The “shadow” is a Jungian term applied to those parts of the self that are disowned and disavowed. Groups also have a shadow side. The “shadow group” has been defined as the collection of all the shadow parts of the various members of a work group or other group. “The shadow group is no phantasm, but rather a hidden reality that parallels the normal functioning of work groups and which takes over their interaction when one or more individual members are engulfed by their shadow selves during emotionally-based interpersonal conflict” (p.25) . Jung pointed out that no one can become conscious of their own shadow self without considerable moral effort. The same can be said of the shadow-group – looking at the way we behave in a group setting and how much that may contradict the way we see ourselves consciously is disturbing. Instead of doing this difficult emotional and relational labor, we are more likely to stay in chronic conflict with whoever has become the embodiment of our shadow self and if we are in positions of leadership, we may do our best – and be successful – at extruding that person from the workplace entirely.
One author who has written about the shadow group has identified six main triggers for the emotional reactivity that can cause members of a group to be engulfed by their shadow side and these triggers are particularly pertinent to social service and mental health settings:
- Commonly called ‘having one’s buttons pushed’, this occurs when things about another person cannot be tolerated – the result of seeing in another the qualities one unconsciously despises about oneself
- One group member reminds another of someone responsible for a previously abusive or otherwise traumatic event in their past
- Threat of any kind – to status, to integrity, to power
- Verbal abuse
- Frustration as when ideas or values are rejected or blocked by another group member
- Shame and guilt – when someone draws attention to another’s mistakes or failings
These authors propose that in organizations, people tend to seek out the one person who most resembles their own opposite. This is the person they are most likely to have interpersonal conflicts with and these are likely to manifest as strong and apparently “unreasonable” dislikes that are not based on what the person has actually done to them. It is easy to imagine how in this kind of a scenario, a self-fulfilling prophecy could easily emerge .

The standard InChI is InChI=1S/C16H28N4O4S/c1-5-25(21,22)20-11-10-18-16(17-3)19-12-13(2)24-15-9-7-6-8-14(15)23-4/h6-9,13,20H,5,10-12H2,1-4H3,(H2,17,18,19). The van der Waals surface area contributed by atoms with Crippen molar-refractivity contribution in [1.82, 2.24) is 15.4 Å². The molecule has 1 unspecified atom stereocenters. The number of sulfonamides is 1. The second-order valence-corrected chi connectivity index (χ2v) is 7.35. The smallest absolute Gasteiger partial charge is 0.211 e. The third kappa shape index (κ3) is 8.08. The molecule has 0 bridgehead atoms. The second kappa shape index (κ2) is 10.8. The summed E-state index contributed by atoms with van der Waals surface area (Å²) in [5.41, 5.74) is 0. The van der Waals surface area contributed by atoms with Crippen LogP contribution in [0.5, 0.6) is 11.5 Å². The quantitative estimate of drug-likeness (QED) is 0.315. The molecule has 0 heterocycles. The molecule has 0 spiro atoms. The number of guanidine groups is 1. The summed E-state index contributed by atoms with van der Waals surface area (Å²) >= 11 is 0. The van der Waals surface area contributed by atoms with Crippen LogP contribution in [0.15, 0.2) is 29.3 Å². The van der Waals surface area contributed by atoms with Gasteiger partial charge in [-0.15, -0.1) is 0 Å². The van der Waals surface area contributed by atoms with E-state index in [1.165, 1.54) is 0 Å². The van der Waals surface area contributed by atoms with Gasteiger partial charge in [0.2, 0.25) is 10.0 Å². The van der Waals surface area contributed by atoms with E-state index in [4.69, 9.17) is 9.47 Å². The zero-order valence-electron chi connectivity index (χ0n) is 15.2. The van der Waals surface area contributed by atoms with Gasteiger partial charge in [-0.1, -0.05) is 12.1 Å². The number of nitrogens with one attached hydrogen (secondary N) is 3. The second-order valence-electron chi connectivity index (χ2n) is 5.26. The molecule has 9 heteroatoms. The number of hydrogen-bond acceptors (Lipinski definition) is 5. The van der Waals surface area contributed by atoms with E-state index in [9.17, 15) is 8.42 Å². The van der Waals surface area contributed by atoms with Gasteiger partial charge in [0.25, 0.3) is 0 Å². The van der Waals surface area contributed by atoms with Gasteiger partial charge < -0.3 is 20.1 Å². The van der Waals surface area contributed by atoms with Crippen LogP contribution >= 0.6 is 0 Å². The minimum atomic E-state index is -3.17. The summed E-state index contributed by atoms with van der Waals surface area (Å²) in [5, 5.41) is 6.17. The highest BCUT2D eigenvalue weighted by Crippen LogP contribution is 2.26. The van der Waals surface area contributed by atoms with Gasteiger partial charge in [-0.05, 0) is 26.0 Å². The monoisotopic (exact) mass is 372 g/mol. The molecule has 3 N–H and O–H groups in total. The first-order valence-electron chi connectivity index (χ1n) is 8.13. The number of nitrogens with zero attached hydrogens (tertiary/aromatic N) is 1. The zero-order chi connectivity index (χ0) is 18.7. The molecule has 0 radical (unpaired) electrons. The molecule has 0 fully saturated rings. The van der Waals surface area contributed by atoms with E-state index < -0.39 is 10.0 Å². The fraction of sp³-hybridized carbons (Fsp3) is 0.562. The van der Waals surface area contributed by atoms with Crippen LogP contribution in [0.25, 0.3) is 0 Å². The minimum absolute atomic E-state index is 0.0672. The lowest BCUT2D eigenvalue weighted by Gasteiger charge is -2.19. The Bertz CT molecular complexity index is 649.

Other authors have looked at the ways in which a group unconsciously selects a
“troublemaker” who then performs a function on behalf of other members of the group as well as themselves. This is the person who always challenges administration, who constantly argues, who gives off nonverbal signs of frustration in meetings but never does anything positive, who is always tardy, who bullies other people .
“Many groups and organizations have a ‘difficult’, ‘disturbed’, or ‘impossible’ member whose behavior is regarded as getting in the way of the others’ good work. There may be a widely shared belief that if only that person would leave, then everything would be fine. This view is very attractive, hard to resist and tempting to act upon…. As happens very often, no sooner had one troublesome person left, than another one appeared. … this unconscious suction of individuals into performing a function on behalf of others as well as themselves happens in all institutions (pp.130-131) .
The “shadow organization” is the organization that grows up informally alongside or perhaps more accurately, within the overt organization to provide services and benefits not provided by the overt organization. These arrangements can parallel, complement or even replace formal organization structures and processes . Of all the explanations of conflict in organizations, it is these shadowy, largely unconscious sources of conflict that are likely to be the most problematic in caregiving organizations. We may be relatively good at solving many task conflicts and even resolving overt interpersonal conflicts and misunderstandings, but we get blindsided by the unconscious group forces of which we are only minimally aware.
We often only observe in retrospect, the damage that has been left in the wake of these shadow experiences. The destructive parallel processes that we describe in this volume - collective disturbance, traumatic reenactment, groupthink, the Abilene paradox – all are part of this shadowy world of group interactive dynamics, the “social defense systems” that rarely get discussed in the social service and mental health world of today. That lack of discussion, of course, makes the influence of the unconscious conflicts at the individual and at the group level, much more powerful.
1. Hede, A., The shadow group: Towards an explanation of intepersonal conflict in work groups. Journal of Managerial Psychology, 2007. 22(1): p. 25-39.
2. Obholzer, A. and V.Z. Roberts, The troublesome individual and the troubled institution., in The Uconscious at Work: Individual and Organizational Stress in the Human Services, A. Obholzer and V.Z. Roberts, Editors. 1994, Routledge: London. p. 129-138.
3. Egan, G., Working the Shadow Side: A Guide to Positive Behind-the-Scenes Management. 1994, San Francisco: Jossey-Bass.